The NHS has broken controversial new ground by embarking on a test programme offering financial incentives to combat heroin addiction. If the programme shows any measure of success, it could motivate the government to change the way it deals with both drug addiction and drug abuse prevention. If it fails, it could mean a lot of money spent for nothing.
According to news reports, as many as 33 NHS drug clinics are giving away £10 shopping vouchers to opiate addicts who can produce a clean urine sample during a weekly visit with a key worker. No details were released to explain how the programme would work in relation to detecting possible fraud. The NHS has also not explained what it would view as a successful trial.
The experimental programme is based on a similar programme that has already succeeded in convincing drug users to get hepatitis vaccinations. That programme also offered cash incentives to individuals willing to get one, two, or three HBV shots over the course of 28 days. The study was conducted by using graduated cash incentives that would pay drug users more with each successive HBV shot.
Amazingly, the trial showed that those receiving financial compensation were five times more likely to be vaccinated than those who went uncompensated. Now the NHS wants to know if the same incentive can be used to encourage opiate users to stop using. However, the differences in the two behaviours could spell doom for this second test.
Nature of Addiction
We do sincerely hope that the programme succeeds in encouraging opiate users to quit. However, we have our doubts due to the nature of addiction. It is one thing to encourage people to be inoculated against hepatitis when that inoculation in no way affects a drug habit; it is something entirely different to use the same sort of incentive to break the addiction cycle.
Remember that we are not talking about getting three quick shots that are over and done with. We are talking about withdrawing from a highly addictive drug that has completely overtaken the body and mind of the addict. If getting addicts to stop were as simple as giving them cash, we could have solved the addiction problem decades ago. Yet that has not happened.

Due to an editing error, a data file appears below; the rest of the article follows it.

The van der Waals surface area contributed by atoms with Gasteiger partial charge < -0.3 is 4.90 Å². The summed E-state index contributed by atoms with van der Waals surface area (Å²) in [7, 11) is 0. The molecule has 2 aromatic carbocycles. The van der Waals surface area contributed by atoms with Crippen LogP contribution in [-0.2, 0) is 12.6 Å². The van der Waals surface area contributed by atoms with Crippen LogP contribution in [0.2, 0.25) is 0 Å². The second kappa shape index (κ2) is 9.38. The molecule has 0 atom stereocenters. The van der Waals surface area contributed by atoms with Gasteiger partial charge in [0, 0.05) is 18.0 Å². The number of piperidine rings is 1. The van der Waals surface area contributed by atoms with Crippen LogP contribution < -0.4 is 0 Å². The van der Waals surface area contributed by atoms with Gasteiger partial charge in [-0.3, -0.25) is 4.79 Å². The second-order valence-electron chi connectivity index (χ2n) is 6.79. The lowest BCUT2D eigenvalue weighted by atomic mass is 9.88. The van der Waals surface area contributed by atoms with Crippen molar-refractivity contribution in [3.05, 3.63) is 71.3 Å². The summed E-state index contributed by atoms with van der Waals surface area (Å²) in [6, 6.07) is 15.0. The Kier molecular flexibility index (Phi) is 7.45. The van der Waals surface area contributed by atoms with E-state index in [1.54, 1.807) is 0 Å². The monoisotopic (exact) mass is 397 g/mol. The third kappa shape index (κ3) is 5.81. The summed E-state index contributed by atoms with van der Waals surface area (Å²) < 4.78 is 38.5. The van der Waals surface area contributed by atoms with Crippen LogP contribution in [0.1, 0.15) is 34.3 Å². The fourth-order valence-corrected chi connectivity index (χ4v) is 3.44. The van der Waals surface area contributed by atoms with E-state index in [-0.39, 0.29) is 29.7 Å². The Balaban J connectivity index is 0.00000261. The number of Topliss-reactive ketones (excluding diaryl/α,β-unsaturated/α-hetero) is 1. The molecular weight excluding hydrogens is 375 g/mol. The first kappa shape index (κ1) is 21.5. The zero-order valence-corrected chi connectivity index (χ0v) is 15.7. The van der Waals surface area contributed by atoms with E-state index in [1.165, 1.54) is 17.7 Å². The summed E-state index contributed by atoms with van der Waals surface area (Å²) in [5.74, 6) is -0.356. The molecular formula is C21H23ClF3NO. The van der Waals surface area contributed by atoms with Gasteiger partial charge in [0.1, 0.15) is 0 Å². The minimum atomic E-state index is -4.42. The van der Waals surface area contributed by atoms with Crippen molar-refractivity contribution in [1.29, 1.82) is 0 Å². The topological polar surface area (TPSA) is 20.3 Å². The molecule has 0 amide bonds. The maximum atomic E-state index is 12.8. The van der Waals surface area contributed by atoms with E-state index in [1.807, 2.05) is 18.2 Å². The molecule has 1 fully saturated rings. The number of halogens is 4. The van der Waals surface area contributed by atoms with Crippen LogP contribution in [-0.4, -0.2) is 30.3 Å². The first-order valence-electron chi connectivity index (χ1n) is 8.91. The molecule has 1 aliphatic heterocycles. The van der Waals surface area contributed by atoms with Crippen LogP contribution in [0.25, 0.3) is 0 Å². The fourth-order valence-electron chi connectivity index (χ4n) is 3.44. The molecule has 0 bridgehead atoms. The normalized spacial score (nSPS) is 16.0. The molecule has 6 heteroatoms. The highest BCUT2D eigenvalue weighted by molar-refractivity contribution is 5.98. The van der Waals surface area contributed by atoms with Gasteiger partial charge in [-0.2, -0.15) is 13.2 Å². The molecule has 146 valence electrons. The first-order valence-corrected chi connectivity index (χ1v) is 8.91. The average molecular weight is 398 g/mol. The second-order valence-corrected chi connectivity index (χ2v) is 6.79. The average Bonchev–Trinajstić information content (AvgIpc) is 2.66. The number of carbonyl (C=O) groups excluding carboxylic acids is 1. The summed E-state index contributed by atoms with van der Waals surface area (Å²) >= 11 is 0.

If this cash incentive programme is to offer any tangible benefits at all, it must be accompanied by treatment methods that actually get at the heart of addiction. It must also be accompanied by a willingness to stop using methadone and other substitute drugs as a way of treating drug addicts long-term.
These days we are too quick to offer methadone for heroin users as a way of making their addiction safer. Unfortunately, we do so under the guise of helping such individuals ‘recover’ from heroin addiction. Nevertheless, any user who continues long-term methadone use has not really recovered at all. He or she has merely substituted one drug for another.
Time to Get Help
Perhaps you are someone suffering from a drug or alcohol addiction. Perhaps you have tried to recover by way of NHS services and failed. Perhaps you have not tried any recovery at all. Regardless of your current circumstances, we urge you to make the choice to get help today. You can break free from the control of addictive substances with the right kinds of treatments. However, you need to want to recover if you are going to succeed.
Please get in touch with us or another organisation that can help you get on the road to recovery. Your future, and possibly your life, may very well depend on it.
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